Industry veterans outline bleak outlook for SA’s deep-level mines and jobs
Employment will be the biggest casualty in the harsh scenario outlined by CEOs in SA’s gold and platinum sectors
In unusually frank comments from gold and platinum mining CEOs, the future of those two industries was mapped out in just a few minutes, with bleak consequences for their workforces.
At the Joburg Indaba mining conference, industry veterans and top CEOs, with Chris Griffith and Nico Muller heading the world’s two largest platinum producers in Anglo American Platinum and Impala Platinum (Implats) respectively, and Peter Steenkamp from Harmony Gold, outlined a future without new deep-level, conventionally operated, labour-intensive mines.
Muller and Steenkamp were unflinching in their appraisal of their respective sectors, either ruling out any new deep-level shafts in platinum or calling the end of SA’s once world-dominant gold sector — just a tiny handful of mines will still operate in a decade, having been the bedrock of SA’s economy for a century.
Employment in the gold sector dived to 112,000 last year from nearly 400,000 jobs in 1994 as production plunged from 583 tons over the same period to 138 tons.
While Steenkamp reckons four or five ore bodies will continue to be mined in the next 10 to 15 years, analysts have a much gloomier outlook, seeing South Deep as possibly the last big mine, with others such as AngloGold Ashanti’s Mponeng and Harmony’s Moab Khotsong potential contenders if their owners are willing and able to make billions of rand worth of investment in them.
Ironically, it could be the oldest gold belt in SA, the Barberton mines, that last the longest, but they are small sources of gold and employment.
The number of jobs could fall below 50,000 if there are just a few big gold mines left in a decade.
The single most crippling factor for SA’s deep-level mines in gold and platinum has been runaway cost increases, well ahead of inflation, which have eroded profit margins and forced hefty restructuring at mines in both commodities in recent years.
“Our problem is a cost problem and this is the worst problem you can have. In mining, you have very few things you can control — cost being the most important,” says Nedbank mining analyst Leon Esterhuizen.
“So, when government legislation forces ever higher cost, you end up effectively ‘gambling’ on higher metal prices. This is no longer a business decision based on good practice and/or staying competitive.”
The National Union of Mineworkers, which was born on the gold mines during the struggle for worker and political rights in the 1980s, accused gold mining companies of taking their profits from SA to build international portfolios and demanded that the companies sell their underground mines to others wanting to get into the sector.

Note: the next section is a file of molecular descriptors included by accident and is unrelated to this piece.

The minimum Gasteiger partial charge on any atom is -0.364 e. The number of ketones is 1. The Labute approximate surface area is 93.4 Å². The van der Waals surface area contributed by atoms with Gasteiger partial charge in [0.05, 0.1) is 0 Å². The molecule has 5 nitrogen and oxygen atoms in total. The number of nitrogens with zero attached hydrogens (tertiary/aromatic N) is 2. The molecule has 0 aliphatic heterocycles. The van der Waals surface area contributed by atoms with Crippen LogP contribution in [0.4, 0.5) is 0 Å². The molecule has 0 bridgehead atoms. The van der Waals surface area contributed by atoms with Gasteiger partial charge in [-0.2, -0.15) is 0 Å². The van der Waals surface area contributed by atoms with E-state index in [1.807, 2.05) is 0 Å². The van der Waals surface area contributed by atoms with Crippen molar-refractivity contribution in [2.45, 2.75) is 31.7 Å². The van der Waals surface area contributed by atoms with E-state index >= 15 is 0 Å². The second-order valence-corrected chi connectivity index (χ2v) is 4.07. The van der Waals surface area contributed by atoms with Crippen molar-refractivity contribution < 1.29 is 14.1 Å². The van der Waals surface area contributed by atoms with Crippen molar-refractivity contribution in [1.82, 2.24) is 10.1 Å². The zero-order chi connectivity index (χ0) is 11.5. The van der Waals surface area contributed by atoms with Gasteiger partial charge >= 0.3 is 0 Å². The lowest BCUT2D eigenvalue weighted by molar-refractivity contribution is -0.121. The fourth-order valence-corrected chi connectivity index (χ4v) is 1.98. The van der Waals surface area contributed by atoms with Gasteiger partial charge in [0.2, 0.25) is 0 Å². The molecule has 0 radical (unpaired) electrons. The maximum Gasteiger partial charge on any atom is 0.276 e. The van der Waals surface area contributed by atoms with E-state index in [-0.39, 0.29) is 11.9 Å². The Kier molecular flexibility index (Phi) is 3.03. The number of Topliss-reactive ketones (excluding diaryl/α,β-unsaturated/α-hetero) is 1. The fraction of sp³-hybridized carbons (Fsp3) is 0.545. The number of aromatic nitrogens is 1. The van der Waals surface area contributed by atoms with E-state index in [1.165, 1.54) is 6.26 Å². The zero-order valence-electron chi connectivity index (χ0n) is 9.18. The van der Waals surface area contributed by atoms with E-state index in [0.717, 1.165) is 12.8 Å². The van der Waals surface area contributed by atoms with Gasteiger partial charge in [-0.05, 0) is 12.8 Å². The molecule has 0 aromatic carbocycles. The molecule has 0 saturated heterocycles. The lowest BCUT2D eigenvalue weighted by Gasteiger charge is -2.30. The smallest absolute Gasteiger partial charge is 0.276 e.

It is much more difficult to extrapolate what the slowing of deep-level mine investment would have on employment in platinum, especially if companies actively chase and develop shallow, mechanised mines in SA and Zimbabwe. This will protect their profit margins from above-inflation increases of labour, electricity and water, coupled with difficult community and labour relations.
During his time as CEO of Implats, Terence Goodlace spoke of how in the past, 90% of his time would be spent on managing a company’s mining assets and 10% on labour, community and social issues. That has now swung around to 90% of a CEO’s time spent on issues not directly related to managing the assets and just 10% on operational matters.
“The sociopolitical demands made on the SA mining sector prevent any reasonable scenario of making longer-term returns on high-risk capital,” says Esterhuizen. With fellow analyst Arnold van Graan, he has predicted a halving of SA’s gold output in the next five years.
“The net impact is a very logical conclusion: spend the capital in other countries while the SA mines die and ever more jobs are lost. Mining companies are not charities. They build mines with other people’s money and these other people invest for a return. They are not a charity either,” he says.
In the new Mining Charter there is an increasing obligation on companies to get involved with beneficiation as a small offset to ownership demands, as well as giving communities and employees a 10% carried stake in their shares.
With failing and failed local government structures in mining jurisdictions and where expectations are high within communities for mining companies to be a source of jobs, infrastructure and, in some cases, service delivery, the operating environment has become increasingly difficult and costly.
The underlying concerns in these views of powerful CEOs of their industries are the negative consequences for an economy in which one in three adults is unemployed, and the serious implications of large job reductions for the fiscus considering that just 13% of the country’s 56-million people pay tax.
However, SA is not without potential for large new mines, said one of the country’s foremost geologists and explorers, Anton Esterhuizen, principal of PanEx Resources. He reckons there are large deposits that remain to be developed, but the uncertain regulatory environment and the poor regard that local and international investors have for SA mean raising the billions needed to develop them remains unlikely.